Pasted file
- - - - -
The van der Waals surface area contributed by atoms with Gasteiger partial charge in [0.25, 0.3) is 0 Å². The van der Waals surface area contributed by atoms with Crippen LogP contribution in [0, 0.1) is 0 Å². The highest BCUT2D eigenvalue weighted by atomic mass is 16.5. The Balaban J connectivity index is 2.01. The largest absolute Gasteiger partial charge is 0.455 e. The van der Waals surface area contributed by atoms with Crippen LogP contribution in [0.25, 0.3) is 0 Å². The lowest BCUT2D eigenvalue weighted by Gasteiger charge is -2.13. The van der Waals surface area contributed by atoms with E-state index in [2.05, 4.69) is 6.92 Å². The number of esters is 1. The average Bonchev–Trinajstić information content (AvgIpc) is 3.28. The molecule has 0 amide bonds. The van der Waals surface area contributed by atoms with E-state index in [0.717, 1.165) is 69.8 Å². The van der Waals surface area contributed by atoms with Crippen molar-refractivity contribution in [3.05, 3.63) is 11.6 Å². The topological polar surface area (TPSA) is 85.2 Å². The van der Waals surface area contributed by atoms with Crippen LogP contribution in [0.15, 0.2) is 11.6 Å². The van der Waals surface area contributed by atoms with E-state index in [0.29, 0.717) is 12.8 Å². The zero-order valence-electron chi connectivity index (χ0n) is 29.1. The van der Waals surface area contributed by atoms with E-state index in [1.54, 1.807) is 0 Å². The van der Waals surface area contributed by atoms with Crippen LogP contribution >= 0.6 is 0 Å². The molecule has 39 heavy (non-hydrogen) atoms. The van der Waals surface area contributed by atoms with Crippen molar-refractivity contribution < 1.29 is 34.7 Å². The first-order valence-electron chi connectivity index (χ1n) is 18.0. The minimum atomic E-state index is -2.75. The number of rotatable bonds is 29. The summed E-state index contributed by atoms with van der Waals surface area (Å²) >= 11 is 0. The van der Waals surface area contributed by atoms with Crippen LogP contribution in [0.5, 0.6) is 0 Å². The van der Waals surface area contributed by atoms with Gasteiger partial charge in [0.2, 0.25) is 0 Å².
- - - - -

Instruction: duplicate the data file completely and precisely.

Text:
The van der Waals surface area contributed by atoms with Gasteiger partial charge in [0.25, 0.3) is 0 Å². The van der Waals surface area contributed by atoms with Crippen LogP contribution in [0, 0.1) is 0 Å². The highest BCUT2D eigenvalue weighted by atomic mass is 16.5. The Balaban J connectivity index is 2.01. The largest absolute Gasteiger partial charge is 0.455 e. The van der Waals surface area contributed by atoms with Crippen LogP contribution in [0.25, 0.3) is 0 Å². The lowest BCUT2D eigenvalue weighted by Gasteiger charge is -2.13. The van der Waals surface area contributed by atoms with E-state index in [2.05, 4.69) is 6.92 Å². The number of esters is 1. The average Bonchev–Trinajstić information content (AvgIpc) is 3.28. The molecule has 0 amide bonds. The van der Waals surface area contributed by atoms with E-state index in [0.717, 1.165) is 69.8 Å². The van der Waals surface area contributed by atoms with Crippen molar-refractivity contribution in [3.05, 3.63) is 11.6 Å². The topological polar surface area (TPSA) is 85.2 Å². The van der Waals surface area contributed by atoms with Crippen LogP contribution in [0.15, 0.2) is 11.6 Å². The van der Waals surface area contributed by atoms with E-state index in [0.29, 0.717) is 12.8 Å². The zero-order valence-electron chi connectivity index (χ0n) is 29.1. The van der Waals surface area contributed by atoms with E-state index in [1.54, 1.807) is 0 Å². The van der Waals surface area contributed by atoms with Crippen LogP contribution >= 0.6 is 0 Å². The molecule has 39 heavy (non-hydrogen) atoms. The van der Waals surface area contributed by atoms with Crippen molar-refractivity contribution < 1.29 is 34.7 Å². The first-order valence-electron chi connectivity index (χ1n) is 18.0. The minimum atomic E-state index is -2.75. The number of rotatable bonds is 29. The summed E-state index contributed by atoms with van der Waals surface area (Å²) >= 11 is 0. The van der Waals surface area contributed by atoms with Crippen LogP contribution in [0.5, 0.6) is 0 Å². The van der Waals surface area contributed by atoms with Gasteiger partial charge in [0.2, 0.25) is 0 Å².